ONDON — Britain’s treasury chief says the government is ready to bring in laws to curb the sort of big bankers’ bonuses that helped trigger the global financial crisis.
Alistair Darling said in comments published Sunday he was prepared to legislate, although he did not specify any ideas for new laws.
“I’m quite clear that some of the problems we have today were caused by the fact that some traders were incentivized to take risks which neither they nor their bosses fully understood,” Darling was quoted as telling the Sunday Times newspaper.
“If we need to change the law and toughen things up, we can do that.”
Britain’s financial services watchdog has drawn up new rules on bankers’ pay, but critics say they are too weak.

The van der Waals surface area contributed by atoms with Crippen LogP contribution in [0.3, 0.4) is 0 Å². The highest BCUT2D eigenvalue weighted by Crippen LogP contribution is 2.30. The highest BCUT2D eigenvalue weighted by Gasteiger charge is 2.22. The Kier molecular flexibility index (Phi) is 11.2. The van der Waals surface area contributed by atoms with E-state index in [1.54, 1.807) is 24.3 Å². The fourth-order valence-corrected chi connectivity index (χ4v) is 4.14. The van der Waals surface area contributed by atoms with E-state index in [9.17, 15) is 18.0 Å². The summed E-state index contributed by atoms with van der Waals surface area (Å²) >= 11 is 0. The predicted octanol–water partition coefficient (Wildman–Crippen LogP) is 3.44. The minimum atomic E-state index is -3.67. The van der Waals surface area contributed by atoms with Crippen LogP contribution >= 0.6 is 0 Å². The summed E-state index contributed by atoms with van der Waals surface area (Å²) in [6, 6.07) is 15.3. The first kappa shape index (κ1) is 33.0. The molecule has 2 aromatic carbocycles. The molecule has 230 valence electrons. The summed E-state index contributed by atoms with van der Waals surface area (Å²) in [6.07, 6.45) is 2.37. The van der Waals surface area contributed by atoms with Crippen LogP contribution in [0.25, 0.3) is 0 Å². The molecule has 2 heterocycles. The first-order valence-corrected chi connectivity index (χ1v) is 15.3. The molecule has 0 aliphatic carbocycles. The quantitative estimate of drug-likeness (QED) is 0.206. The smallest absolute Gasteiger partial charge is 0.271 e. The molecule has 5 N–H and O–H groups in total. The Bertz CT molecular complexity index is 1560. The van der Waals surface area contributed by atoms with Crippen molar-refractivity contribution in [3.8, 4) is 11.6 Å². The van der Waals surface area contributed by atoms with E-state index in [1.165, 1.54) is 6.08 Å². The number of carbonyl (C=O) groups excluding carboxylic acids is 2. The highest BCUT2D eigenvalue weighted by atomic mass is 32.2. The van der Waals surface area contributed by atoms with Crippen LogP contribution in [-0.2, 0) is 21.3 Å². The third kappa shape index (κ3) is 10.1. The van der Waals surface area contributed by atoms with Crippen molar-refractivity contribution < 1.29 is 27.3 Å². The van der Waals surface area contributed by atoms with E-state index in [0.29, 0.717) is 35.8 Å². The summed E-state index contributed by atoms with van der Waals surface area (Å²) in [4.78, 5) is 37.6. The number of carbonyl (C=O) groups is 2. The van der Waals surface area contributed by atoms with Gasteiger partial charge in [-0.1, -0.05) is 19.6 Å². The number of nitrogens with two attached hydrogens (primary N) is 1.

The Financial Services Authority has outlined a code to stop bankers from getting bonuses at high multiples of their salary or bonuses guaranteed for more than a year. Banks that fail to comply could face higher capital charges or other punitive action. However, the authority backed away from imposing some new restrictions on the structure of bonus payments and reduced the range of financial institutions that the new code will cover.
That retreat followed industry warnings that the tougher measures would cripple London’s position as a financial center.
Darling said the new code “is only part of our approach” to preventing another banking crisis.
Despite the global push to reduce the risk-taking associated with big bonus pay, reports suggest that bankers’ bonuses are creeping up regardless.